In general, MBA admissions committees prefer students to have some work experience before beginning their studies. Real-world experience and insights are invaluable in the MBA classroom. Not only do students with experience have a better understanding of how certain principles are applied (or not) and bring specific examples and scenarios to classrooms discussions and activities, but a greater breadth of experience allows students to learn from each other as well as from faculty. A student who has worked in healthcare, for instance, will have different ideas and experiences than a classmate with experience in finance, and each can learn from the other.
There are some benefits to heading straight to business school, however. The biggest benefit is that you’ll still be in “school mode” and won’t need to rebuild your study skills. You’re also less likely to enter the program with preconceived notions or rigid ideas about how things should be. Still, to get the most out of the program, a few years of experience is generally preferred.
Beyond ensuring that you have the proper education and experience for an MBA program, you also need to do your homework regarding the programs themselves in order to be sure you find the right program for you and your goals.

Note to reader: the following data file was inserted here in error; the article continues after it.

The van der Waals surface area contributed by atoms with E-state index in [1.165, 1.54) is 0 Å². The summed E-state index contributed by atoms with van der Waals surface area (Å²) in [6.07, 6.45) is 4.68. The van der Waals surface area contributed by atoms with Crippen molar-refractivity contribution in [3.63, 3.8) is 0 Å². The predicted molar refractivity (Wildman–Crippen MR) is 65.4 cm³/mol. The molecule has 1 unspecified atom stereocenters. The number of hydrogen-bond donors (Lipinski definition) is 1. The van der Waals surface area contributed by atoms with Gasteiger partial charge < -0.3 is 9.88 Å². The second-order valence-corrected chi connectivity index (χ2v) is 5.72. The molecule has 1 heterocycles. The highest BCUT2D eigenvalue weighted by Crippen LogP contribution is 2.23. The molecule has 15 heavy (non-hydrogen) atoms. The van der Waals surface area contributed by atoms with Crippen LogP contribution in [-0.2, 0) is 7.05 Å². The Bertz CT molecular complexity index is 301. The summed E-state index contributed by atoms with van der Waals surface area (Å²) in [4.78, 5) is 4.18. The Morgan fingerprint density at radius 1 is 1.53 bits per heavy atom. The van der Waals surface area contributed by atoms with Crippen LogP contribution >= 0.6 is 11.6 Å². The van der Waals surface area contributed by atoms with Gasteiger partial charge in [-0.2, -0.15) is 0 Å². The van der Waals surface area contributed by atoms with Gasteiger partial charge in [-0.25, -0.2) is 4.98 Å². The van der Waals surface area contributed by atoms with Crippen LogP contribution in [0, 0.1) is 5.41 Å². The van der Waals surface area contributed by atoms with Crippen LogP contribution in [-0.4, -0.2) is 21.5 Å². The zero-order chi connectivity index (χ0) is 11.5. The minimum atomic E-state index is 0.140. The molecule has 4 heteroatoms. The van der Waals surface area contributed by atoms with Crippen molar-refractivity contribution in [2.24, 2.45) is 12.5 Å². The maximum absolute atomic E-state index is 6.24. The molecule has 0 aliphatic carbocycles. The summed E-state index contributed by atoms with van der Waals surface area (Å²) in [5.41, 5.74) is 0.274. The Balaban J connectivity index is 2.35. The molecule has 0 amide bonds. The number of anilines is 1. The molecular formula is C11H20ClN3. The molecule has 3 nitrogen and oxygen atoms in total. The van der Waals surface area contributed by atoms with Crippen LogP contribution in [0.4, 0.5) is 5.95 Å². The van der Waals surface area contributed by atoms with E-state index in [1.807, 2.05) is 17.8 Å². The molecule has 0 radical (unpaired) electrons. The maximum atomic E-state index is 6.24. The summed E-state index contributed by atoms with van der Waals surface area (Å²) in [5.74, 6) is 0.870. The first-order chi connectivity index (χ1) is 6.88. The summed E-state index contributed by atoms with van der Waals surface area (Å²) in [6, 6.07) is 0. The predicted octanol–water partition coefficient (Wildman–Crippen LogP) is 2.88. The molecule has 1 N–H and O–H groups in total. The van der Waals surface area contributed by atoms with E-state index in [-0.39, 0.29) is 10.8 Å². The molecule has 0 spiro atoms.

There are almost as many types of MBA programs as there are MBA students themselves. Factors you’ll need to weigh when choosing a program include:
- Specialization: A traditional MBA program typically focuses on building general business skills that are applicable to any industry. However, many programs also offer specializations, including healthcare administration, marketing, entrepreneurship, finance and more. Your goals should determine the type of program you choose.
- Part time vs. full time: Many of the best MBA programs are part time. This allows you to work while you earn your degree. Not only does this mean you can continue earning a salary while you learn, you can also apply your learning to your work immediately. On the other hand, full-time MBA programs can usually be completed more quickly.
- Online vs. in person: Taking courses online offers a great deal of flexibility (and again, allows you to keep working). Advances in technology have allowed online programs to offer many of the same experiences as in-person courses, particularly in terms of collaboration.
- Costs: Earning an advanced degree is an investment in yourself. When choosing a program, you need to weight the cost of the opportunity against the benefits. Remember that an MBA typically translates to a higher salary and more opportunities, and that in many cases, your employer will provide tuition assistance or reimbursement if you continue working. At the same time, you will need to make some sacrifices of time and energy that you must take into account.